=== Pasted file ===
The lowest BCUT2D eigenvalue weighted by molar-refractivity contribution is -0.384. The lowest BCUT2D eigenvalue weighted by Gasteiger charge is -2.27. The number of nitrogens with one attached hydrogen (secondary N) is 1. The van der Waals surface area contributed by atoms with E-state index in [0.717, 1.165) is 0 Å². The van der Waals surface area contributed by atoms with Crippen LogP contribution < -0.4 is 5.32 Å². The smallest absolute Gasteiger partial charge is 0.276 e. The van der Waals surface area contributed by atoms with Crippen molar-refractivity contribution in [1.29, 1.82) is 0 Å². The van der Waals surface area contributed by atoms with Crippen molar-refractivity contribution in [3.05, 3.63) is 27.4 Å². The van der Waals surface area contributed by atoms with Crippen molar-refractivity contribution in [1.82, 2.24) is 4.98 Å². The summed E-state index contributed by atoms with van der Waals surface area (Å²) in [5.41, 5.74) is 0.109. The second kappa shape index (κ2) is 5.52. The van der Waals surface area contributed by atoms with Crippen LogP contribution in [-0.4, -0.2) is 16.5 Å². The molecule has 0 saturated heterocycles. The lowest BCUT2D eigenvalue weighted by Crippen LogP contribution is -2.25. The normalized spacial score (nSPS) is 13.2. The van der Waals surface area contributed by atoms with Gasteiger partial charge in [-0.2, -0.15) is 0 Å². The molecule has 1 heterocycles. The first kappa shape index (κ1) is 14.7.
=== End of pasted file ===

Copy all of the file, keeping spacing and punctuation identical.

The lowest BCUT2D eigenvalue weighted by molar-refractivity contribution is -0.384. The lowest BCUT2D eigenvalue weighted by Gasteiger charge is -2.27. The number of nitrogens with one attached hydrogen (secondary N) is 1. The van der Waals surface area contributed by atoms with E-state index in [0.717, 1.165) is 0 Å². The van der Waals surface area contributed by atoms with Crippen LogP contribution < -0.4 is 5.32 Å². The smallest absolute Gasteiger partial charge is 0.276 e. The van der Waals surface area contributed by atoms with Crippen molar-refractivity contribution in [1.29, 1.82) is 0 Å². The van der Waals surface area contributed by atoms with Crippen molar-refractivity contribution in [3.05, 3.63) is 27.4 Å². The van der Waals surface area contributed by atoms with Crippen molar-refractivity contribution in [1.82, 2.24) is 4.98 Å². The summed E-state index contributed by atoms with van der Waals surface area (Å²) in [5.41, 5.74) is 0.109. The second kappa shape index (κ2) is 5.52. The van der Waals surface area contributed by atoms with Crippen LogP contribution in [-0.4, -0.2) is 16.5 Å². The molecule has 0 saturated heterocycles. The lowest BCUT2D eigenvalue weighted by Crippen LogP contribution is -2.25. The normalized spacial score (nSPS) is 13.2. The van der Waals surface area contributed by atoms with Gasteiger partial charge in [-0.2, -0.15) is 0 Å². The molecule has 1 heterocycles. The first kappa shape index (κ1) is 14.7.